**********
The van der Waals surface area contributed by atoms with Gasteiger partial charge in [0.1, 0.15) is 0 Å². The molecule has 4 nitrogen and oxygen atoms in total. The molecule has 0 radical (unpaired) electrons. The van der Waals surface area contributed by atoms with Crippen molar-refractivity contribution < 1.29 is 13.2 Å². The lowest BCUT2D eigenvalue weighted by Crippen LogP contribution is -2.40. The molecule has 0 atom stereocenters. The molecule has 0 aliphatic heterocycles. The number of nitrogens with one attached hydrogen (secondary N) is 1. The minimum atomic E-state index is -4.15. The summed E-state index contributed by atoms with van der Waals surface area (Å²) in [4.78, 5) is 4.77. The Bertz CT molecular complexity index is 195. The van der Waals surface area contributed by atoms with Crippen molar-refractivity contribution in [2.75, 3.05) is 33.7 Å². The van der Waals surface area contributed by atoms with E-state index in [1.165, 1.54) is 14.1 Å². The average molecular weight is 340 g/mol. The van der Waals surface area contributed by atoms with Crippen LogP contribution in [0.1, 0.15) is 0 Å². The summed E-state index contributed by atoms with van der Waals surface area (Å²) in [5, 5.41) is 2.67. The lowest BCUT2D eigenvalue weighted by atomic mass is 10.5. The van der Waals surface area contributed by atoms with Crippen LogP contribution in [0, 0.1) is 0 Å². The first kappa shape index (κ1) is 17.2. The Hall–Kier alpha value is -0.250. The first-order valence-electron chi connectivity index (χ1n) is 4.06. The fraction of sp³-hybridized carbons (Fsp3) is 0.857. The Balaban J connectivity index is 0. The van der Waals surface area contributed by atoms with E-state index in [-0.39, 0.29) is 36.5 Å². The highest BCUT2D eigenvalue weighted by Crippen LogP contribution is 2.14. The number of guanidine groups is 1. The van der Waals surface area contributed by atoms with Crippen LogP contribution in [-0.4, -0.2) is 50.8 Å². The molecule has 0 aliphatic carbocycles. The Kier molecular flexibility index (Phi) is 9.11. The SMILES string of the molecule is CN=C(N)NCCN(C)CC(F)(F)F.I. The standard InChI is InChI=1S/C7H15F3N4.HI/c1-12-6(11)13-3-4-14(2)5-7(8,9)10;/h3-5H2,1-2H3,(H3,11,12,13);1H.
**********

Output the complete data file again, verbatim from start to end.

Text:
The van der Waals surface area contributed by atoms with Gasteiger partial charge in [0.1, 0.15) is 0 Å². The molecule has 4 nitrogen and oxygen atoms in total. The molecule has 0 radical (unpaired) electrons. The van der Waals surface area contributed by atoms with Crippen molar-refractivity contribution < 1.29 is 13.2 Å². The lowest BCUT2D eigenvalue weighted by Crippen LogP contribution is -2.40. The molecule has 0 atom stereocenters. The molecule has 0 aliphatic heterocycles. The number of nitrogens with one attached hydrogen (secondary N) is 1. The minimum atomic E-state index is -4.15. The summed E-state index contributed by atoms with van der Waals surface area (Å²) in [4.78, 5) is 4.77. The Bertz CT molecular complexity index is 195. The van der Waals surface area contributed by atoms with Crippen molar-refractivity contribution in [2.75, 3.05) is 33.7 Å². The van der Waals surface area contributed by atoms with E-state index in [1.165, 1.54) is 14.1 Å². The average molecular weight is 340 g/mol. The van der Waals surface area contributed by atoms with Crippen LogP contribution in [0.1, 0.15) is 0 Å². The summed E-state index contributed by atoms with van der Waals surface area (Å²) in [5, 5.41) is 2.67. The lowest BCUT2D eigenvalue weighted by atomic mass is 10.5. The van der Waals surface area contributed by atoms with Crippen LogP contribution in [0, 0.1) is 0 Å². The first kappa shape index (κ1) is 17.2. The Hall–Kier alpha value is -0.250. The first-order valence-electron chi connectivity index (χ1n) is 4.06. The fraction of sp³-hybridized carbons (Fsp3) is 0.857. The Balaban J connectivity index is 0. The van der Waals surface area contributed by atoms with E-state index in [-0.39, 0.29) is 36.5 Å². The highest BCUT2D eigenvalue weighted by Crippen LogP contribution is 2.14. The number of guanidine groups is 1. The van der Waals surface area contributed by atoms with Crippen LogP contribution in [-0.4, -0.2) is 50.8 Å². The molecule has 0 aliphatic carbocycles. The Kier molecular flexibility index (Phi) is 9.11. The SMILES string of the molecule is CN=C(N)NCCN(C)CC(F)(F)F.I. The standard InChI is InChI=1S/C7H15F3N4.HI/c1-12-6(11)13-3-4-14(2)5-7(8,9)10;/h3-5H2,1-2H3,(H3,11,12,13);1H.